You, The Investor: Stupid Is As Stupid Does
Now, let’s look inward. You’ve found your star manager who is going to return 18% per year. How do you make sure you don’t muck it up? In that same talk, Greenblatt discusses a second study about long periods of underperformance for the best managers.
“The top quartile managers, the ones who ended up with the best 10-year record, here are the stats on them. 97% of those who ended up with the best 10-year record, top quartile, spent at least three of the ten years in the bottom half of performance…”
Those numbers get even crazier – 79% of the best managers spent at least three of the ten years in the bottom quartile and 47% spent at least three of the ten in the bottom decile i.e. you spent at least 30% of the time looking like an idiot! So, picture yourself invested in a fund you love that has been outperforming its benchmark handily for the last three years. In year four, the market is up 15% and the fund is down 10%. What’s your move? What if they underperform for another year? Two?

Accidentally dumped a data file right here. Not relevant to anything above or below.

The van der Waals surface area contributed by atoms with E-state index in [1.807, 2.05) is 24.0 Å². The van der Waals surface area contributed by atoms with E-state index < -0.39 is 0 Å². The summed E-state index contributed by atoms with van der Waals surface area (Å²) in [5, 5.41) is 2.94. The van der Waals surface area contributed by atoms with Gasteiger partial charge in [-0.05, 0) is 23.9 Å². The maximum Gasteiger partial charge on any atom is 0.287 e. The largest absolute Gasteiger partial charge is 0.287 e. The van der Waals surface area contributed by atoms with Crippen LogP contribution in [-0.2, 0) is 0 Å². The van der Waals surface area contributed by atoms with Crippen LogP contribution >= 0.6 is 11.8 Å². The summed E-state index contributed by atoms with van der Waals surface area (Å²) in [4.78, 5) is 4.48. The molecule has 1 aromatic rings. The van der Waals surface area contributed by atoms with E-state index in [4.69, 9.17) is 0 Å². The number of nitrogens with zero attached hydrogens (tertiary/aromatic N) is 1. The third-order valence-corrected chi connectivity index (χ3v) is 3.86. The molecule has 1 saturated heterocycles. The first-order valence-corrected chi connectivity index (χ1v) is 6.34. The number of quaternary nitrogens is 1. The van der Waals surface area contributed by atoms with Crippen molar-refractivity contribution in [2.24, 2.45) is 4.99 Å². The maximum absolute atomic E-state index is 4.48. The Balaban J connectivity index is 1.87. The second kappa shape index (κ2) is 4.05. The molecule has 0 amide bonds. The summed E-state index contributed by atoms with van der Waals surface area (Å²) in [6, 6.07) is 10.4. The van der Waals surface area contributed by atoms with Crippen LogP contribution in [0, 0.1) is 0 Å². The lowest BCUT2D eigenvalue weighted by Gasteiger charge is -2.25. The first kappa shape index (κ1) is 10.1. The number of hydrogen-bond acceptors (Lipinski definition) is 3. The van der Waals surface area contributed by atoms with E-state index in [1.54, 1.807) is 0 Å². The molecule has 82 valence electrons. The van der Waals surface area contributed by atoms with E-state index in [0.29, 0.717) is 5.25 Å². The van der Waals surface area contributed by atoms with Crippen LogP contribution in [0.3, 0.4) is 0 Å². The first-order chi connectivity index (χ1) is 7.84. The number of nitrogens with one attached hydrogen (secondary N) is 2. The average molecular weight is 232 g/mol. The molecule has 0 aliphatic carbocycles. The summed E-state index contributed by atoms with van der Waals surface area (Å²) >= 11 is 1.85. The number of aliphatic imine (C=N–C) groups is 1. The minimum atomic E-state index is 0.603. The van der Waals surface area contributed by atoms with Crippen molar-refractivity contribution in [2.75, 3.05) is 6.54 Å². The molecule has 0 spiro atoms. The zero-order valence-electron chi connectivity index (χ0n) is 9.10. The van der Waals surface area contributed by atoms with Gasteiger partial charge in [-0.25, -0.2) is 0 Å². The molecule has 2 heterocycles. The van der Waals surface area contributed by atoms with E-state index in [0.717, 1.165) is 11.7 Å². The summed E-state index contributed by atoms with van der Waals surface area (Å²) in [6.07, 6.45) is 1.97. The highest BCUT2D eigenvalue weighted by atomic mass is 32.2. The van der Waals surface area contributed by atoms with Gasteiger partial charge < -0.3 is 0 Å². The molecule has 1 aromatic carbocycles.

The answer, of course, is: it depends. First off, the more layers you can remove between yourself and the investment itself, the fewer fees you’ll pay and the more transparency you’ll have. Next, have confidence in your work. The key insight is that if you can find a skilled manager, you don’t have to worry about near term underperformance because you believe in their process and philosophy and you can more easily focus on the longer term. Your belief in what the manager is doing will limit your second-guessing yourself. The increased transparency will allow you to determine whether the fund is suffering from ‘style drift.’ When the manager starts saying one thing and doing another, it’s time to go. Finally, if the manager/CEO is invested alongside you, it’s a lot easier to strap in for a bumpy ride knowing that if you go over the edge of a cliff, they are sitting in the first car.
Greenblatt summed up the numbers by saying “to beat the market, you have to do something different. You’re going to zig and zag differently.” I can promise that we will underperform the market by a wide margin in some years but I believe that is the price we pay for concentrated bets and a long-term orientation. In the future, I hope this post helps you to grade my performance and hold me accountable.